- The healing power of nature: The idea that immersing yourself in forests and nature has a healing effect is far more than just folk wisdom (Aeon)
- Look up from your screen: Children learn best when their bodies are engaged in the living world. We must resist the ideology of screen-based learning (Aeon)
- Should Rivers Have Same Legal Rights As Humans? A Growing Number Of Voices Say Yes (NPR)
The SS Big Mistake
- Global warming is melting ice sheets in the Arctic’s Northern Sea Route, opening shipping lanes and creating new trade routes between China and Europe that Russia hopes to make navigable year round. In its plans for Arctic expansion, Russia is preparing to dispatch its first floating nuclear power station, the Akademik Lomonosov, on a 4,000-mile journey along the Northern Sea Route.
- While a milestone for Moscow’s growing use of nuclear power, it’s raised safety concerns among environmental groups, including accusations from Greenpeace that it could be a “floating Chernobyl.” It’s also raised questions about whether floating nuclear power stations meant to provide power to remote regions are economically viable. (Guardian)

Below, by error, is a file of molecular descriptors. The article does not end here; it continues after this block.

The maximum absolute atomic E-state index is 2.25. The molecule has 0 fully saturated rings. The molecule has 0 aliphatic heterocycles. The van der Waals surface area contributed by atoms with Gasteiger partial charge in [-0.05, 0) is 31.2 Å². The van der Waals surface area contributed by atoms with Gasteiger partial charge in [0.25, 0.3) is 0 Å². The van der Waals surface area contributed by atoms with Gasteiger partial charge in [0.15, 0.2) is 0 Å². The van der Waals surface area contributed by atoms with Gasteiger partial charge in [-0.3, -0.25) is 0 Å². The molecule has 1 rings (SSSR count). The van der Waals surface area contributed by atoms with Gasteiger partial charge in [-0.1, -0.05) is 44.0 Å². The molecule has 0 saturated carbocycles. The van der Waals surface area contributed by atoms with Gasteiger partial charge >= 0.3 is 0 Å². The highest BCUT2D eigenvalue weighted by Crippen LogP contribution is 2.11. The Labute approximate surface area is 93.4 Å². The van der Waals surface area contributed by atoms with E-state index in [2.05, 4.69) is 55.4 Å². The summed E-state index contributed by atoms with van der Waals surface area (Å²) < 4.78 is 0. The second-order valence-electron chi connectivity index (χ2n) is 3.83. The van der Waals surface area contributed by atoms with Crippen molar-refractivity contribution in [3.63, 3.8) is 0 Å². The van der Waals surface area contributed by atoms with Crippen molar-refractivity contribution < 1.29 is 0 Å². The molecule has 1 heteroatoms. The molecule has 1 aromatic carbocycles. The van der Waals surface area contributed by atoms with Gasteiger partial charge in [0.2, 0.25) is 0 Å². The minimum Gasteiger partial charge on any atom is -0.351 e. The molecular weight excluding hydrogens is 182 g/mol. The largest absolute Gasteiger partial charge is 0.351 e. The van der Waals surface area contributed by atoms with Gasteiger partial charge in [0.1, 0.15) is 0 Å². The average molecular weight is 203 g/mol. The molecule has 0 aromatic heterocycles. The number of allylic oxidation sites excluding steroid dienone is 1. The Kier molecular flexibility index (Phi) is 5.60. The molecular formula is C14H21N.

Additional World News
- China Wants to Hit Back at Trump. Its Own Economy Stands in the Way. (NYT, $)
- Hong Kong protesters use flashmob tactics to evade police: Mass demonstrations continue ahead of city-wide strike and protests in seven districts (The Guardian)
- North Korea Conducts 3rd Missile Test Since Last Week Amid Stalled Talks With U.S. (NPR)
- Saudi Law Changed To Permit Women To Travel Without Male ‘Guardian’ (NPR)
- In U.K., Boris Johnson’s Conservatives Lose Seat To Anti-Brexit Parties (NPR)
- Moscow Police Detain Hundreds At Latest Election-Related Protest (NPR)
- Putin’s New Problem in Ukraine: A Charismatic, Quick-Witted Rival (NYT, $)
- Russian Land of Permafrost and Mammoths Is Thawing Global warming is shrinking the permanently frozen ground across Siberia, disrupting everyday life in one of the coldest inhabited places on earth. (NYT, $)
- Bolsonaro Fires Head of Agency Tracking Amazon Deforestation in Brazil (NYT, $)
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The Rat Infested Streets Are Paved With Gold